Truth be told, I don’t miss it terribly. Being a semi-professional opinion-haver is a thoroughly unsexy thing to be in this day and age, when social media has democratised such chatter to oblivion. (Actually, oblivion is too kind as it once again implies finality – a feverish vortex would probably make for a better fit).

But I am glad to the Hollywood behemoth for giving me a training mat on which I could jump, fall, and make a fool of myself before getting up again to fight another day. Its steely chassis will barely have registered the clinking and plinking punches from tiny Malta, so my necessary mistakes were allowed wide berth and shame was ever a stranger.

Film Reviews | Local Respite and Arthouse Oxygen After These Bloody Blockbusters

I’ve waited for the reviews to form a satisfyingly diverse cluster before putting this together, as it’s been an interesting couple of months at the movies. But here they are; some of my recent pieces of film criticism for MaltaToday, liberally cherry-picked and in no particular order.

Which is, of course, a total lie. Cherry-picking implies selection, and selection implies intention, which implies order of some kind.

In this case, we’ve see a few glittering diamonds in the rough just about rising up for air in an atmosphere suffused by entertaining, but equally suffocating, blockbuster fare.

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The Inevitable Epic: Avengers – Endgame 

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“Though an epic send-off may have felt like a foregone conclusion Marvel Studio’s unprecedentedly long-running superhero saga, the mammoth achievement that’s ensued is certainly no casual fluke. Carefully calibrated to give each character and sub-plot their due while never short-changing its emotional content, Avengers: Endgame gives itself the licence of sizeable running time to tell a story that is part dirge, part mind-bending time travelling heist and part meditation on friendship and power. The cinematic landscape may have been changed by these colourfully-clad supermen and women in debatable ways, but the byzantine byways of its interconnected stories clicking so satisfyingly together is certainly no mean feat.”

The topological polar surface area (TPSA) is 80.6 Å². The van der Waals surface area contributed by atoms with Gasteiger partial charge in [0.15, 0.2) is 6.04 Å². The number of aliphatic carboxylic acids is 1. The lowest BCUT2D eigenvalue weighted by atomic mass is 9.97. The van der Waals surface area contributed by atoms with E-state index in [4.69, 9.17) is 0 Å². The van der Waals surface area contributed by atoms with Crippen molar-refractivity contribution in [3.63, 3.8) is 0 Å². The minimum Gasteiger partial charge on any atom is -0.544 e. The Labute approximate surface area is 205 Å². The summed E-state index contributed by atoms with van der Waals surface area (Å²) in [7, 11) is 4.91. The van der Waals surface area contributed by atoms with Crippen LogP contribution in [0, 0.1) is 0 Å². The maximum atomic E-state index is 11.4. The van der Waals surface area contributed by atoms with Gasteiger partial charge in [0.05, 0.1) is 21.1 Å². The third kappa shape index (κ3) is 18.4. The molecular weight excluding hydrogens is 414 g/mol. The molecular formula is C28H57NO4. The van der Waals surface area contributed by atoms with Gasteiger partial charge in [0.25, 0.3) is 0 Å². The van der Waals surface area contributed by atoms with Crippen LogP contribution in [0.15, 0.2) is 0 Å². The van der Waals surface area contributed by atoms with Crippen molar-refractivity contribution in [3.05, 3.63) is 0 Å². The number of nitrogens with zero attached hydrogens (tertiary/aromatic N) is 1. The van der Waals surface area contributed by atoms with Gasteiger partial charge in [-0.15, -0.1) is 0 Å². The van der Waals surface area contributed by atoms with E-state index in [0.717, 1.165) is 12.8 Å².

Click here to read the full review

Note: Check out a more ambitious, expansive and crazier foray into superhero-media criticism in this article, which I was graciously invited to pen for Isles of the Left

The Vicious Familiar: Us 

Us

“More ambitious and tighter than his barnstorming Get Out in equal measure, Jordan Peele’s second stab at film-making may have some rips at its seams, but in the long run makes for a thrilling feature with something to say. Satisfyingly structured and laced with nuggets of ambiguity that will burrow through the brain, it’s offers a full-bodied experience of genre cinema that feels sorely needed in a landscape oversaturated with superheroes and remakes.”

Click here to read the full review

Third Time Bloody: John Wick: Chapter 3 – Parabellum

Keanu Reeves stars as 'John Wick' in JOHN WICK: CHAPTER 3 - PARABELLUM.

“Expanding on its world with a tightly-focused and clever simplicity that allows more than ample room for its trademark bloodbath-balletics to shine through, the third installment of the little action franchise that could continues to plough its way through the competition with violent, witty elan. A satisfying ride from start to finish, Reeves and Stahelski’s baby has grown up and taken the world by storm, while betraying zero signs of franchise fatigue so far.”

Click here to read the full review

Local Flavour: Limestone Cowboy

Limestone Cowboy

“Though lacking polish in certain areas and never quite managing to resist the temptation to stuff every frame with ‘local colour’, Limestone Cowboy remains an engaging and effective dramedy that successfully alchemises quirky Maltese mores into a feature of universal appeal.”

Click here to read the full review

Too Good For This World: Happy As Lazzaro

Happy As Lazzaro

“While offering an unflinching and deeply upsetting gaze into the unequal power structures of capitalism both past and present, Happy as Lazzaro also manages to be a rich and rewarding fable, limned with a magical glow that keeps cynicism and hopelessness at bay. Mixing in a team of first-time actors and non-professionals with established names, Alice Rohrwacher creates something of a minor miracle, which is likely to remain resonant for years to come.”